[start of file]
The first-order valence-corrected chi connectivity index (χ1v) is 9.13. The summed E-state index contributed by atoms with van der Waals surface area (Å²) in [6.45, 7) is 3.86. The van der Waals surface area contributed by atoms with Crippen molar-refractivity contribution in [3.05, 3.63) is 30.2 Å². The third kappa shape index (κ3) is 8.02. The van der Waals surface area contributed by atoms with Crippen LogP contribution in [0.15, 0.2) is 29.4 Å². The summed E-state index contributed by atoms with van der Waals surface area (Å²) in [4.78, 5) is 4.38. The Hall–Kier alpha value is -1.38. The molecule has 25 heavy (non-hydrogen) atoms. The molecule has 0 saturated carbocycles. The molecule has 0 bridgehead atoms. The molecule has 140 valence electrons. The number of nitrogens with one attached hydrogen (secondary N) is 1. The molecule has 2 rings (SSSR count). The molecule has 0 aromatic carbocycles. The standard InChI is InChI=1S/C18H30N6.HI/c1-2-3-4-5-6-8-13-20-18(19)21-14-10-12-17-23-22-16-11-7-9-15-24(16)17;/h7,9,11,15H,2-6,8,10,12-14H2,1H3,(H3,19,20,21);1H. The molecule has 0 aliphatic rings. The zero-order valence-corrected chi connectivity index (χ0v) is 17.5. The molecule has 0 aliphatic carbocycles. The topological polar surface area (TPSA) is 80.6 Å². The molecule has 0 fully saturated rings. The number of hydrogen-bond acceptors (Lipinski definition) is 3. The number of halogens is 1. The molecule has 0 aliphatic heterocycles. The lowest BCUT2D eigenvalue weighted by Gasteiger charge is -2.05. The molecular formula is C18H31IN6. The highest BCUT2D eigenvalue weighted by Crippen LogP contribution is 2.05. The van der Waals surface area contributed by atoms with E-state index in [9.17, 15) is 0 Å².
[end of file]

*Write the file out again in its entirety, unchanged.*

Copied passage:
The first-order valence-corrected chi connectivity index (χ1v) is 9.13. The summed E-state index contributed by atoms with van der Waals surface area (Å²) in [6.45, 7) is 3.86. The van der Waals surface area contributed by atoms with Crippen molar-refractivity contribution in [3.05, 3.63) is 30.2 Å². The third kappa shape index (κ3) is 8.02. The van der Waals surface area contributed by atoms with Crippen LogP contribution in [0.15, 0.2) is 29.4 Å². The summed E-state index contributed by atoms with van der Waals surface area (Å²) in [4.78, 5) is 4.38. The Hall–Kier alpha value is -1.38. The molecule has 25 heavy (non-hydrogen) atoms. The molecule has 0 saturated carbocycles. The molecule has 0 bridgehead atoms. The molecule has 140 valence electrons. The number of nitrogens with one attached hydrogen (secondary N) is 1. The molecule has 2 rings (SSSR count). The molecule has 0 aromatic carbocycles. The standard InChI is InChI=1S/C18H30N6.HI/c1-2-3-4-5-6-8-13-20-18(19)21-14-10-12-17-23-22-16-11-7-9-15-24(16)17;/h7,9,11,15H,2-6,8,10,12-14H2,1H3,(H3,19,20,21);1H. The molecule has 0 aliphatic rings. The zero-order valence-corrected chi connectivity index (χ0v) is 17.5. The molecule has 0 aliphatic carbocycles. The topological polar surface area (TPSA) is 80.6 Å². The molecule has 0 fully saturated rings. The number of hydrogen-bond acceptors (Lipinski definition) is 3. The number of halogens is 1. The molecule has 0 aliphatic heterocycles. The lowest BCUT2D eigenvalue weighted by Gasteiger charge is -2.05. The molecular formula is C18H31IN6. The highest BCUT2D eigenvalue weighted by Crippen LogP contribution is 2.05. The van der Waals surface area contributed by atoms with E-state index in [9.17, 15) is 0 Å².